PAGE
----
Friday, December 15, 2017

Star Wars: The Last Jedi (SPOILER FILLED) Review

Now that my spoiler-free thoughts on Star Wars: The Last Jedi are out of the way, I can finally really dive into this movie and discuss all my thoughts on what the movie did, didn't, and ultimately revealed. Remember, SPOILERS AHEAD.
Right away, I love the direction this movie took. I really enjoyed how it treated the story as it pertained to Rey, Luke, Kylo Ren, and Poe Dameron. Unfortunately I don't think we'll get to see a more in-depth resolution to Finn's character until next movie, given what he was willing to do during the final battle of The Last Jedi. 

Let's get the spoilers left dangling from The Force Awakens out of the way, because they're actually quite critical to some of the themes of both this movie and of "Star Wars" as a whole:

Who are Rey's parents? Desert drunkards that sold her for money.

That's it. And thank GOD. I got chills at the Kylo Ren's line of, "You don't belong in my story" which DIRECTLY translates to, "You're not a Skywalker, why do you matter?"

It flies directly in the face of what so many people thought would happen and is such the right call. Because this is a GALAXY. It's huge, and not everyone is going to be related. Some people may complain that The Force Awakens sets up Rey to be something major, but, really, I think all those ominous looks from Han come as a means of sparing Rey from the truth. Because she's a nobody, and nobody wants to be told that.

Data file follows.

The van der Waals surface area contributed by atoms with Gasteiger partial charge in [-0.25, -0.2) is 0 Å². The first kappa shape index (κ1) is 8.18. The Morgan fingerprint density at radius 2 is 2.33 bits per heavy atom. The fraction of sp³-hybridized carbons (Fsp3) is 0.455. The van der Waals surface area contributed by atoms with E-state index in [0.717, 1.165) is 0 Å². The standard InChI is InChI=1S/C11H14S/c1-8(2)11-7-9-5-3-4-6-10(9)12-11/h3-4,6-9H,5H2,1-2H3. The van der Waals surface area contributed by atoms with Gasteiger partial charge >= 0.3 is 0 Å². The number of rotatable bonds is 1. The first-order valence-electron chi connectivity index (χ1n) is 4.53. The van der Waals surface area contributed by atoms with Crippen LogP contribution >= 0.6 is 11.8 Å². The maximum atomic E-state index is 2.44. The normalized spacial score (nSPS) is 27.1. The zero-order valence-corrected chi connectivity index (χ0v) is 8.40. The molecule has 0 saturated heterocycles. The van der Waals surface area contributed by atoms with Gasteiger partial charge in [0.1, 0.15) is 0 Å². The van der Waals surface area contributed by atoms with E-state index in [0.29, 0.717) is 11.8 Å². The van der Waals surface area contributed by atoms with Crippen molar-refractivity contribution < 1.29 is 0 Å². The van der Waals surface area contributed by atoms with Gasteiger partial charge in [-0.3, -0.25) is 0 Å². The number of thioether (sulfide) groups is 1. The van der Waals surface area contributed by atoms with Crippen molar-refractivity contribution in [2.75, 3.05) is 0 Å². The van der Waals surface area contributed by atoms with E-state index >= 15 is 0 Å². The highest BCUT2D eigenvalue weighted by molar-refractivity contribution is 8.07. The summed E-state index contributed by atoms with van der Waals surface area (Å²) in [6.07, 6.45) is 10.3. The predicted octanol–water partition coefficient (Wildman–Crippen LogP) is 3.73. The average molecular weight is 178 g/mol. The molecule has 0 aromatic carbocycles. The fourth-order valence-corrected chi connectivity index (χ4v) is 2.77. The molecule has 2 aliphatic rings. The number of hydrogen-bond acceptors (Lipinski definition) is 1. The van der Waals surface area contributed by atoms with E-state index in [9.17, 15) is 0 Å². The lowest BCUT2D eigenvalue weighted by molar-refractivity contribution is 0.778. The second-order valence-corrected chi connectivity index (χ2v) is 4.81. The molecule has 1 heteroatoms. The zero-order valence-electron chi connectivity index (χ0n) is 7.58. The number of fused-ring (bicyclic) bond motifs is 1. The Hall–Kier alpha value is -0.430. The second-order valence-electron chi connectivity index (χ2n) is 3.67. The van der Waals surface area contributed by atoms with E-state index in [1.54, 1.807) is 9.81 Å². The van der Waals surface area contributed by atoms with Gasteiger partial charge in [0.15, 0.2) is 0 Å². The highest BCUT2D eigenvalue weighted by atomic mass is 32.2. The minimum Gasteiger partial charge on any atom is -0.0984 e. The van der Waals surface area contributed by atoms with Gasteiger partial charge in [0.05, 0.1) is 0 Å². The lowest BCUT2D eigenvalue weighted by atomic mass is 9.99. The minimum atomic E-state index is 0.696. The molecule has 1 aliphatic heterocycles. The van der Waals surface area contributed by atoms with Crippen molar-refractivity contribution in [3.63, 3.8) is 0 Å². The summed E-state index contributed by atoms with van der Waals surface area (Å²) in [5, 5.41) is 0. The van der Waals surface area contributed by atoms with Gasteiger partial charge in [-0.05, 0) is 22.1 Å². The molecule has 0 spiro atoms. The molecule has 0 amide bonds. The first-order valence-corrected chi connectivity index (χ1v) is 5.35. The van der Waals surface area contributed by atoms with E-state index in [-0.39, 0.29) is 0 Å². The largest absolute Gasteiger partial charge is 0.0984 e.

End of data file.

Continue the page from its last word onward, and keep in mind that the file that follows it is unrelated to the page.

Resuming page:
Daisy Ridley's performance when Kylo Ren makes her say that is absolutely tragic. She kills it as Rey in every emotional beat she has.

It's also well foreshadowed in her mirror scene, one of the best scenes of the entire film and of the last two movies. When it's all the Rey's in a line looking into the mirror, as if it were all the little bits and pieces of her mind trying to wrap their heads around one idea, just to find one answer, that ultimately, she can't get, because maybe, there is no answer. Her parents are dead. Instead she sees herself and rather than realize that who she belongs to doesn't matter, she instead flies straight into the hands of the bad guys, and it makes sense.

There are sparse few character moments in The Last Jedi that don't make any sense, and we'll get to those. I'm glad Kylo Ren, when he first sees "Luke" down in Crait orders them to just light him up and incinerate him. Why even bother with the polish? Just dust him. And his rage to wipe him off the face of the planet is so genuine, and it comes at such a reward to learning that, from his point of few, Luke was a psychopath that feared someone possibly surpassing him.

This movie really plays up the idea that Luke Skywalker could never get past his own expectations of himself because he listened to, at the most basic level, his own hype. He started to believe the legends about Luke Skywalker, the great Jedi Master that we all believed him to be. But, as it was revealed in the truth behind that tragic night that effectively ended the Jedi, he wasn't. He snapped, he lost control for a split second; all because he was never properly trained. Ben trained him to learn about the Force and Yoda taught him some spiritual angles but he never returned to complete his training. All he had were books that, it's implied, he worshiped more than he practiced.

Luke and Anakin are both incredibly tragic figures for different reasons. Anakin is tragic because love made him turn dark, and for Luke, it was darkness that made him turn from love. We're left to wonder what might've happened if he never goes to Ben Solo's hut that night. Maybe Luke's training would have eventually swayed Ben from Snoke, maybe Ben could have seen the light and the Jedi would flourish. It's impossible to say, but it shows the flaws in Luke's character that we haven't seen explored since his showdown with Vader in Return of the Jedi.

Another bit of resolution from The Force Awakens: Supreme Leader Snoke. All the theories and questions and nonsense was thrown out the window because he was cut in half by the weapon he'd been hunting for decades now. And it was so satisfying.